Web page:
One of the big reasons why Nokia and others will breathe a sigh of relief is that no matter how hungry consumers are for the iPhone, not all of them will be able to get one. Firstly, it’s expensive – $499 and $599, depending on whether you go for the 4GB or 8GB version. And more importantly, it’s locked to one network operator (Cingular), and in order to get an iPhone, you have to sign up to Cingular for two years – even if you’re already on a contract with them!
For some users in the US, this simply isn’t an option: Verizon has the largest network coverage in the States, and there are some key areas where Cingular coverage simply doesn’t exist. There’s no point in buying a phone that can’t make a call, no matter how sexy it is.
According to PC Magazine, this locks out over 100 million potential customers, all of whom either prefer, or have no choice but to use, either Verizon, T-Mobile or Sprint:
“One Mac-friendly PC Magazine editor I know said, “Damn Verizon to hell!” when I mentioned the iPhone to him. Translation: He wants the iPhone. He needs the iPhone. But he isn’t willing to give up Verizon’s superior coverage in New York City for it, and I don’t think many other people will, either.”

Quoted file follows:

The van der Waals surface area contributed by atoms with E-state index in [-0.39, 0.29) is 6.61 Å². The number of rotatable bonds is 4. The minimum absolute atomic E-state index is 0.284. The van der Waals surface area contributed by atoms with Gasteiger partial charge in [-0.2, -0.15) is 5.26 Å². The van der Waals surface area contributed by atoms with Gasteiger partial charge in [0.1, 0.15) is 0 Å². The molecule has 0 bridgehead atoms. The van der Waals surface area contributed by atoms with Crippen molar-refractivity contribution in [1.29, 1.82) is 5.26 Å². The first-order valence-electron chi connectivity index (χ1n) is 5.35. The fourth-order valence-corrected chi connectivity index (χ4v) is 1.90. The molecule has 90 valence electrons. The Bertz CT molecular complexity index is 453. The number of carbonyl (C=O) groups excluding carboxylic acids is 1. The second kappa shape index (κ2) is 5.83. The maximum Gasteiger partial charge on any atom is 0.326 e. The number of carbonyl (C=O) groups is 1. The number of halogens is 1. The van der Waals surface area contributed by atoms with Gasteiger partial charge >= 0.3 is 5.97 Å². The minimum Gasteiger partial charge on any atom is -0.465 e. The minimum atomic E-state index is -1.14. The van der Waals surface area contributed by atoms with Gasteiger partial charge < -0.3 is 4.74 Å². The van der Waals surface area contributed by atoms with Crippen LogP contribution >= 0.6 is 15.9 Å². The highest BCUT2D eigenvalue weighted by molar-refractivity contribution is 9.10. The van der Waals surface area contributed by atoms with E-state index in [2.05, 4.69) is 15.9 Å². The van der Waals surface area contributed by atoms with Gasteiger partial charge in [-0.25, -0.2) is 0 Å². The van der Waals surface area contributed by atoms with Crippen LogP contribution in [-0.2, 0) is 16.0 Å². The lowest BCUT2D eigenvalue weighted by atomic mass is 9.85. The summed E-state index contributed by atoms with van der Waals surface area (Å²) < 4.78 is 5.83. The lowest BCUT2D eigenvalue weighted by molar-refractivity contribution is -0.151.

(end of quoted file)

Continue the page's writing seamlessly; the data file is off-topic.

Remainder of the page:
Limited third party developer support
The iPhone uses Apple’s own OS X as its operating system, and there’s no hint yet of whether third parties will be allowed to develop software for it, or whether Apple will keep tight control on who can develop what.
In contrast, smartphones such as those from Nokia are based on Symbian OSes, Microsoft’s Windows Mobile, or a variant of Linux, each of which allows for third party developers to develop whatever apps they choose.
Limited feature set